Have you ever wondered why most double A-arm front-ends angle the top control arms downward to the rear of the car? This is part of the process of engineering anti-dive characteristics into the front suspension.
If you draw lines from the control arms back to the middle of the car, and find where they intersect, then you can use the height from the ground to calculate the percentage of anti-dive.
Anti-dive aims to stop braking force transferring through the springs and shocks, which can compromise the car’s stability and balance, and put the force through the arms. Think of the rotating inertia as the car travels down the road and, when the brakes are applied, this inertia will try and fold the front-end under the car.
Angling the top control arm helps resist the folding force of the wheel and brakes, improving stability under braking. United Speed Shop Magnum IFS units are designed with four degrees of anti-dive geometry in place, giving a great balance between a front-end that dives heavily under brakes, or over-stiffening the front-end by having too much anti-dive.
The science of scrub radius has largely been engineered out of modern cars (many of which actually have negative scrub radii) but anyone who has driven an old car with deep-dish wheels on the front will have experienced why scrub radius is important. Scrub radius is the relationship between the kingpin axis (an imaginary line between the ball joints) and the contact patch of the tyre.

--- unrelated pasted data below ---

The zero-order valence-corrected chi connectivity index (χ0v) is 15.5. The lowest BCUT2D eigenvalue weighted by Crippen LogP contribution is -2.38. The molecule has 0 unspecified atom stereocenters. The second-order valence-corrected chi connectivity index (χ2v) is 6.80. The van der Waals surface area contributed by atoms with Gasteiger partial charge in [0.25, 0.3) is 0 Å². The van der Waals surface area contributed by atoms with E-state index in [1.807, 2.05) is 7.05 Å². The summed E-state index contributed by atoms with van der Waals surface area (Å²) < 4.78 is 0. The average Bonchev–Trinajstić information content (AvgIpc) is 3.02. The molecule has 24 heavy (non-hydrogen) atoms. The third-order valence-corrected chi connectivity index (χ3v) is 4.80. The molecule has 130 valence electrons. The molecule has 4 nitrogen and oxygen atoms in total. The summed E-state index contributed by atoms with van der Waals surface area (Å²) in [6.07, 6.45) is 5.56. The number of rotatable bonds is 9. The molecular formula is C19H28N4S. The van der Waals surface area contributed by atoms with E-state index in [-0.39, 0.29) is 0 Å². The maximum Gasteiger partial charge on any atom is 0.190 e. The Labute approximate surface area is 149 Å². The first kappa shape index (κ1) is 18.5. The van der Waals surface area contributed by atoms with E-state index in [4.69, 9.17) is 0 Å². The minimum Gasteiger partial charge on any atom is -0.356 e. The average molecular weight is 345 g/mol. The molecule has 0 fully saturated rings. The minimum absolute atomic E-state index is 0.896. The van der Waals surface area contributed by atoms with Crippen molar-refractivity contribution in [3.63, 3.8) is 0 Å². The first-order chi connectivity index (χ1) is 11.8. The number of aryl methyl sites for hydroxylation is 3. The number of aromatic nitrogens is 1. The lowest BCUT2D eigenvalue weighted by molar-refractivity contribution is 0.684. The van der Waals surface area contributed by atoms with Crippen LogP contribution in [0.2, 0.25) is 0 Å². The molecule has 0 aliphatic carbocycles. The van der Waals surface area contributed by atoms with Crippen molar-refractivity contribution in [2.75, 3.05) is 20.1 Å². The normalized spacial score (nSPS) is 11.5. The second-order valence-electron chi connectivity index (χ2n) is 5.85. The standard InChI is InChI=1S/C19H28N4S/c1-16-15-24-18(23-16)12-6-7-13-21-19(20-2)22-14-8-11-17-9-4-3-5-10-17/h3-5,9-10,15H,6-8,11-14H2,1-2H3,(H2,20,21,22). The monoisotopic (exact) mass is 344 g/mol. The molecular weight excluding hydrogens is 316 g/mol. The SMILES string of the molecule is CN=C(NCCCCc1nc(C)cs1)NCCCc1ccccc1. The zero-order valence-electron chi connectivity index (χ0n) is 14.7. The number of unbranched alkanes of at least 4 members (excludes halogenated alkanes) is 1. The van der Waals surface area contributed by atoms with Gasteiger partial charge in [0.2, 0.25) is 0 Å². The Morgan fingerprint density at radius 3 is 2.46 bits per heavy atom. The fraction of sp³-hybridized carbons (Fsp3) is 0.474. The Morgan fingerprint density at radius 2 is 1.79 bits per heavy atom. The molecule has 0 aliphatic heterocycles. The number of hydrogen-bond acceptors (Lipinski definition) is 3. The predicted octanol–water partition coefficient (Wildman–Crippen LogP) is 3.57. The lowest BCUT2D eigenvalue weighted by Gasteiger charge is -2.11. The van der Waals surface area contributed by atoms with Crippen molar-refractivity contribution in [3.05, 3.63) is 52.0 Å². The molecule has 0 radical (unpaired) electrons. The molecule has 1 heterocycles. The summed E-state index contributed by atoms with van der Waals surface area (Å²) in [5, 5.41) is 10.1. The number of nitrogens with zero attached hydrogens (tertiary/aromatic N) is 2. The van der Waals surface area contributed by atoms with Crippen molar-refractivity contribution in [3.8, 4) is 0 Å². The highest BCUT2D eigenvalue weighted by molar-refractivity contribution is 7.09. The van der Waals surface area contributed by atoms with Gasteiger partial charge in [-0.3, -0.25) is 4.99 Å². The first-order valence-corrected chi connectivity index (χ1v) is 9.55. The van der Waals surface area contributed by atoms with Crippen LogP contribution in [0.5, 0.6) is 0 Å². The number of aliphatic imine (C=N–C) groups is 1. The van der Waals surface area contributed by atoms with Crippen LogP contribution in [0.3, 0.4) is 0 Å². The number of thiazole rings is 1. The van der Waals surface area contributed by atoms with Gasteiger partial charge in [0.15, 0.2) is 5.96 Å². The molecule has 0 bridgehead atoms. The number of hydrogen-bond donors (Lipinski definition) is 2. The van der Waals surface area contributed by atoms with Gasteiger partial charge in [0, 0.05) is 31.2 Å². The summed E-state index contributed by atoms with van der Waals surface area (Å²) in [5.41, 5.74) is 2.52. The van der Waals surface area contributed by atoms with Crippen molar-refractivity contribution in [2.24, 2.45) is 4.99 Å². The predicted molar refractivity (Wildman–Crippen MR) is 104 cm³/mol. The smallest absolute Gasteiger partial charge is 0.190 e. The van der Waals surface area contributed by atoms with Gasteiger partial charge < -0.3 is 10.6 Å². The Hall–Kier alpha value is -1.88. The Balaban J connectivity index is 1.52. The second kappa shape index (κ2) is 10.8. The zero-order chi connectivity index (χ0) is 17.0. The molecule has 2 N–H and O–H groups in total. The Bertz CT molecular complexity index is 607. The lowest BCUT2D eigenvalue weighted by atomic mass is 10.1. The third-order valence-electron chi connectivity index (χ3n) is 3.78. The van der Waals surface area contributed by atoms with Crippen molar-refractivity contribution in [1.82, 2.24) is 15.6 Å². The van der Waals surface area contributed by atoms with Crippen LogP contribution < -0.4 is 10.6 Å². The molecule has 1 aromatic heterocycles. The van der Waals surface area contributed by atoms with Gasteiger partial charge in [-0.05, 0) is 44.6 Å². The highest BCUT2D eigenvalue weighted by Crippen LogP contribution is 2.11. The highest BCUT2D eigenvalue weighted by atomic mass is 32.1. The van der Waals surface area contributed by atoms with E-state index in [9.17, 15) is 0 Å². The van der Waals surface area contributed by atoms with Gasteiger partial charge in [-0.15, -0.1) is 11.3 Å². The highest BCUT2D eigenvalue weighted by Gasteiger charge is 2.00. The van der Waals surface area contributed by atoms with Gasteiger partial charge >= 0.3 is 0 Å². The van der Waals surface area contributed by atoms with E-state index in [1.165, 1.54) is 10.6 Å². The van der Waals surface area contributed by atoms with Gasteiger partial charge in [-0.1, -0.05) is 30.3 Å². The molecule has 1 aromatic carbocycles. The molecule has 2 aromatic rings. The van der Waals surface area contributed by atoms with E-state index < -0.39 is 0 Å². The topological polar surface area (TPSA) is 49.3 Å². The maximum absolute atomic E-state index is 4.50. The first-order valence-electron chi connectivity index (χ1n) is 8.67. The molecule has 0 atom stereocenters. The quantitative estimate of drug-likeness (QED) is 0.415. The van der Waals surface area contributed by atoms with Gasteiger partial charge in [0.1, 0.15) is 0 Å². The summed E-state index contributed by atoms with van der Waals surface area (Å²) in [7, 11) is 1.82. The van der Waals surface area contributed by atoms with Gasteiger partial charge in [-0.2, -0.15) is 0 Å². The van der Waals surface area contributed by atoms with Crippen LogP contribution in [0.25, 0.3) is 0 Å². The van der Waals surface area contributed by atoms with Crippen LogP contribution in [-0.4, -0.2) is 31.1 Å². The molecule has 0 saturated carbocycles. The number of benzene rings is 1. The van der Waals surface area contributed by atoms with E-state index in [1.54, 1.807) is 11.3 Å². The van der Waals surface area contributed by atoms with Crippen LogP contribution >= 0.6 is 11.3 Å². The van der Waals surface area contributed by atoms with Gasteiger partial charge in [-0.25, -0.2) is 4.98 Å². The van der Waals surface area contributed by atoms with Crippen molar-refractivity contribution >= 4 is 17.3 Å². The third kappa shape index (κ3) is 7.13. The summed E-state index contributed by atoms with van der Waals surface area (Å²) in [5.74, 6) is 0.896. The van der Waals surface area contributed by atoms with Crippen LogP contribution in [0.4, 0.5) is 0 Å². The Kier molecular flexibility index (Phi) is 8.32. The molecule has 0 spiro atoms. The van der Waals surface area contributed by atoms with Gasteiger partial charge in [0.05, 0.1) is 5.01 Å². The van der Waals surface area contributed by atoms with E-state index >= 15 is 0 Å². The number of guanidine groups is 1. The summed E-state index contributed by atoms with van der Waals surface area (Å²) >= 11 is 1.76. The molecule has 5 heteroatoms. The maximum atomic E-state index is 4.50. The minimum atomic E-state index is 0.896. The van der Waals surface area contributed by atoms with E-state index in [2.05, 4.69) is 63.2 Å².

If the kingpin axis intersects the contact patch to the outside of the tyre the vehicle is considered to have negative scrub radius, and if it intersects on the inside it is considered to have positive scrub radius. Whether a car has negative or positive scrub radius either set-ups mean the tyre is not turning on its centreline
Many cars back in the day didn’t have power steering so suspension systems were often designed with positive scrub radius as this makes the car easier to steer at parking speeds.
Modern cars tend to run positive offset wheels to run zero or slightly negative scrub radius, as this leads to more responsive steering and better stability. Cars with excessive negative offset wheels can suffer from issues like deflection when hitting rough roads or puddles. Think of it like how easy it is to hold a heavy weight close in to your body, and then how difficult it is to hold it when your arm is outstretched.We all love seeing deep-dish wheels on our old cars, but as too much dish negatively affects scrub radius - it's a bit of trade off between aesthetics and science, as are a lot of things on modified cars.